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Are you ready for Gmail and Yahoo’s New Email Sender Requirements?

In an effort to improve security and the over-all experience of email recipients, Gmail and Yahoo have implemented new requirements for bulk senders. Learn what they are and how to stay in compliance with this quick read.

By Jessica Miller-McNatt ・3 min read
Best Practices

Gmail and Yahoo - the email service providers responsible for more than 40% of the market share - have recently implemented new requirements to enhance user security, privacy, and overall email experience. With cyber threats and phishing attacks becoming increasingly sophisticated, these industry titans have taken action by mandating new measures that will begin taking effect on February 1, 2024. 

If you're a business using email as part of your marketing plan, wrapping your head around the new requirements may seem daunting. But rest assured, if you've followed best practices, you're likely already in compliance. Read on to ensure your email efforts continue unencumbered, and learn the nuts and bolts of these new measures and what they entail. Here's what you need to know: 

Who do these requirements apply to?

You're already in the clear if your email lists have yet to reach the thousands. The new rules imposed by Gmail and Yahoo are aimed at bulk senders, defined as those sending 5,000 emails or more per day.

What are the new requirements? 

  1. Email Authentication: This new rule is simple yet so effective. Recipients of emails must know who the email was sent from and, therefore, require some form of authentication from the sender. Last year, Gmail began requiring that emails sent to Gmail recipients have some form of authentication, which resulted in a 75% decrease in spam and junk mail delivered to Gmail addresses. With that level of impact, it was a no-brainer to expand this requirement industry-wide.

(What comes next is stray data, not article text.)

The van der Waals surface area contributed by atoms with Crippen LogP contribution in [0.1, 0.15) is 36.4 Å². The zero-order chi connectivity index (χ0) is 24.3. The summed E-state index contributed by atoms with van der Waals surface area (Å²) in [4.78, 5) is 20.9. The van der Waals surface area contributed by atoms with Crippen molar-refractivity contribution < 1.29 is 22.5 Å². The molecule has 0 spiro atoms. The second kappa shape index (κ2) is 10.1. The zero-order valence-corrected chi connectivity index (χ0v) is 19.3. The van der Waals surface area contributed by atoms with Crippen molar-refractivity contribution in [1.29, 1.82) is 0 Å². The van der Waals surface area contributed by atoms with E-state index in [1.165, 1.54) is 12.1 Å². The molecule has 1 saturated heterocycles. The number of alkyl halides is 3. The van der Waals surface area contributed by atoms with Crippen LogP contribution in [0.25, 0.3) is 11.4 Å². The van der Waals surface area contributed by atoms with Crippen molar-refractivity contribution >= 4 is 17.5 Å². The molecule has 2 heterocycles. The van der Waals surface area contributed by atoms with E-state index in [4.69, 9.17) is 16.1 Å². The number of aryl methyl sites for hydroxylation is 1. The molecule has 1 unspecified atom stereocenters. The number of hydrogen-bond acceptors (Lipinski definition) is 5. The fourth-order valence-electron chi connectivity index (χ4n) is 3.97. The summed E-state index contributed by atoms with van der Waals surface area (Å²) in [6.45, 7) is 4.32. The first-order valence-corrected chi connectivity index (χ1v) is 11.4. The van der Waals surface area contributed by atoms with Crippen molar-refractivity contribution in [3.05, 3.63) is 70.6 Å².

1. Enable easy unsubscribes: Sometimes, unsubscribing from a list can feel like a confusing maze of clicks, toggles, and questionnaires. Gmail and Yahoo are stopping the confusion by requiring large senders to give email recipients the ability to unsubscribe from commercial email in one click. The icing on the unsubscribe cake is that unsubscription requests must also be processed within two days. 
  1. An all-new spam threshold: Gmail offers many tools that keep unwanted messages out of your inbox. To add another spam-busting barrier to the mix, the new requirements enforce  a clear spam rate threshold that senders must stay under to ensure recipients aren't receiving unwanted messages. Gmail is blazing a new trail with this requirement, claiming it's an industry-first.

Are you compliant?

Major Email Service Providers (think Mailchimp, Constant Contact, Mailmodo, etc.) should have updates in place before the February deadline to help users stay compliant. Check your martech stack for services that offer email as a secondary service for updates heeding the new requirements. 

ShortStack - the industry leader in building contests and giveaways - for example, offers supplemental email tools to complement its audience-engaging campaigns. ShortStack's email tools were already following industry best practices, but they have also made updates to help users easily comply with the new February 1st requirements. Some of these updates include convenient links for using a 'From' email that passes SPF, DKIM and DMARC. 

ShortStack offers a means to do this by integrating with the popular email service Sendgrid, for bulk senders looking to use a custom domain. 

Conclusion

The recent email requirements introduced by Gmail and Yahoo reflect a collective commitment to enhancing user security, privacy, and overall email experience. Although learning and adhering to a new set of rules may seem like a chore, it's essential, as marketers, to recognize the overall importance of these efforts. These changes protect users from threats such as phishing attacks and unauthorized access and contribute to the broader goal of creating a trustworthy and secure email ecosystem.

About the author

By Jessica Miller-McNatt ・3 min read
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Jessica Miller-McNatt has been with ShortStack for over a decade and has served in every role from Marketing Team Lead to Customer Success. Her journey in martech continues to fuel her fascination for what drives growth. Jessica's favorite weekends are spent in the North Georgia mountains, chasing waterfalls and exploring with her family.


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